Forward contract being an agreement to exchange currencies at a future date, it is likely that sometimes the customer may be unable to adhere to the contracted delivery schedule or the underlying transaction may itself get modified or cancelled. The importer/exporter may, therefore, in these cases request for
- Early delivery
This article gives detailed Foreign Exchange Dealer Association of India (FEDAI) guidelines on the subject. Future articles will discuss the monetary impact of the same on importer/exporter.
1. It is optional for the Bank to
- Accept/give early delivery
- Extend the contract
2. It is the responsibility of the customer to effect delivery or to request for cancellation, as the case may be, on or before the maturity date of the contract.
3. Early Delivery
If a bank accepts or gives early delivery, the bank shall recover/pay swap difference, if any.
Foreign exchange contracts where extension is sought by the customers shall be cancelled (at an appropriate selling or buying rate as on the date of cancellation) and rebooked simultaneously only at the current rate of exchange. The difference between the contracted rate and the rate at which the contract is cancelled shall be recovered from/paid to the customer at the time of extension. Such request for extension shall be made on or before the maturity date of the contract.
- At Request of Customer:
- In case of cancellation of a contract at the request of a customer, (the request shall be made on or before the maturity date) the Authorised Dealer shall recover/ pay, as the case may be, the difference between the contracted rate and the rate at which the cancellation is effected. The recovery/payment of exchange difference on cancellation of forward contracts before the maturity date may be either upfront or back-ended at the discretion of banks.
- Rate at which cancellation is to be effected:
- Purchase contracts shall be cancelled at T.T. selling rate of the contracting Authorised Dealer
- Sale contracts shall be cancelled at T.T. buying rate of the contracting Authorised Dealer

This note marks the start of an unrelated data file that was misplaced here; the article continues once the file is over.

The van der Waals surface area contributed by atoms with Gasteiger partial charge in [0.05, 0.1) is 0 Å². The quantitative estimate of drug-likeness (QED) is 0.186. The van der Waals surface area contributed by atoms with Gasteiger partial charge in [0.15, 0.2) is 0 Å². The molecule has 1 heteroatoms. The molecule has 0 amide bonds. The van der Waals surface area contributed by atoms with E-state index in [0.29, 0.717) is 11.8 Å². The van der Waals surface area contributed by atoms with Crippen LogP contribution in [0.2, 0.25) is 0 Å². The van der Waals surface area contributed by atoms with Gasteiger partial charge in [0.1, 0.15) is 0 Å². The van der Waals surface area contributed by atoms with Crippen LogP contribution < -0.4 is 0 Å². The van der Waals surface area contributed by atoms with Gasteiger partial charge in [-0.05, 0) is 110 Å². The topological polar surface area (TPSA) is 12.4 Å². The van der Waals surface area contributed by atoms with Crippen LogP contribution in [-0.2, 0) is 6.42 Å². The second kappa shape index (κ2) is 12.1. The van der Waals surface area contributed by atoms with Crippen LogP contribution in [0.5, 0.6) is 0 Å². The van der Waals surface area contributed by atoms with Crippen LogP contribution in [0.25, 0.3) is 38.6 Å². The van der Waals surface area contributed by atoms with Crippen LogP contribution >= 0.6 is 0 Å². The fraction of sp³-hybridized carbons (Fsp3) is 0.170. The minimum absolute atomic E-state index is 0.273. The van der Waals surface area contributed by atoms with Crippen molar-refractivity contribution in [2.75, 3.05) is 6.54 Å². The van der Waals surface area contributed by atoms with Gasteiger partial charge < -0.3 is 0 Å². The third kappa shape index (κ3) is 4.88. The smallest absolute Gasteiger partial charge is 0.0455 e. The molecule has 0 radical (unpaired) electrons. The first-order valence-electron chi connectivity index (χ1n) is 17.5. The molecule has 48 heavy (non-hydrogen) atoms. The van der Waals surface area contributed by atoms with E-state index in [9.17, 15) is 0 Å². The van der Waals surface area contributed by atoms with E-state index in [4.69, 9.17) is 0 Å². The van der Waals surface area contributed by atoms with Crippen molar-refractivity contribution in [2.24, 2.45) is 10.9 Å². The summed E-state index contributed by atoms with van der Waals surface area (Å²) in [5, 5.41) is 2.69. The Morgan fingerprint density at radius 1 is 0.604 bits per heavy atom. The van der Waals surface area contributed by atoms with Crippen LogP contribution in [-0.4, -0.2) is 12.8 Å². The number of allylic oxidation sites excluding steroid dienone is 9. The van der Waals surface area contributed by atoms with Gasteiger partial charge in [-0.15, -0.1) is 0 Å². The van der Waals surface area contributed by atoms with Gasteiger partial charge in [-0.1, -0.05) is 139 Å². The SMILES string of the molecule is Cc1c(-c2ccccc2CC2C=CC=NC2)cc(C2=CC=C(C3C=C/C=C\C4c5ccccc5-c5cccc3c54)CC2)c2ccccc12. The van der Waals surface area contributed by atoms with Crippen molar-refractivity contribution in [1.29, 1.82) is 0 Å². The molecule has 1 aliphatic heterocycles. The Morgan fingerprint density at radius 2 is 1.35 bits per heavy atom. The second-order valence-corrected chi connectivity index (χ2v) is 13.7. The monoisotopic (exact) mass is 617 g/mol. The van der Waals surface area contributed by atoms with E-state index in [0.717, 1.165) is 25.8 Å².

- Where the contract is cancelled before maturity, the appropriate forward T.T. rate shall be applied.
- Notwithstanding the fact that the exchange contract between the customer and the bank becomes impossible of performance, for whatever reason, including Government prohibitory orders, the exchange contract shall not be deemed to have become void and the customer shall forthwith apply to the Authorised Dealer for cancellation,
- In the absence of any instructions from the customer,
- a contract which has matured shall be cancelled by the bank on the 7th working day after the maturity date.
- Swap cost, if any, shall be recovered from the customer under advice to him.
- When a contract is cancelled after the maturity date, the customer shall not be entitled to the exchange difference, if any, in his favour, since the contract is cancelled on account of his default. He shall, however, be liable to pay the exchange difference, against him.
6. Swap cost/gain
- In all cases of early delivery of a contract, swap cost shall be recovered from the customer, irrespective of whether an actual swap is made or not. Such recoveries should be made either back-ended or upfront at discretion of the bank.
- Payment of swap gain to a customer shall be made at the end of the swap period.
7. Outlay and Inflow of funds:
- Authorised Dealer shall recover interest on outlay of funds for the purpose of arranging the swap, in addition to the swap cost in case of early delivery of a contract.
- If such a swap leads to inflow of funds, interest shall be paid to the customer. Funds outlay/inflow shall be arrived at by taking the difference between the original contract rate and the rate at which the swap could be arranged. The rate of interest to be recovered/paid should be determined by banks as per their policy in this regard.
* Swap: Swap is the simultaneous buying and selling of identical amount of one currency in terms of another currency for differing maturities. The swap loss/gain is the difference between the rate at which currency is purchased and sold. If the Bank has to buy high and sell low, the difference is the swap cost (loss) recoverable from
the customer. Swap gain would accrue when in the vice versa, the Bank buys low and sells high.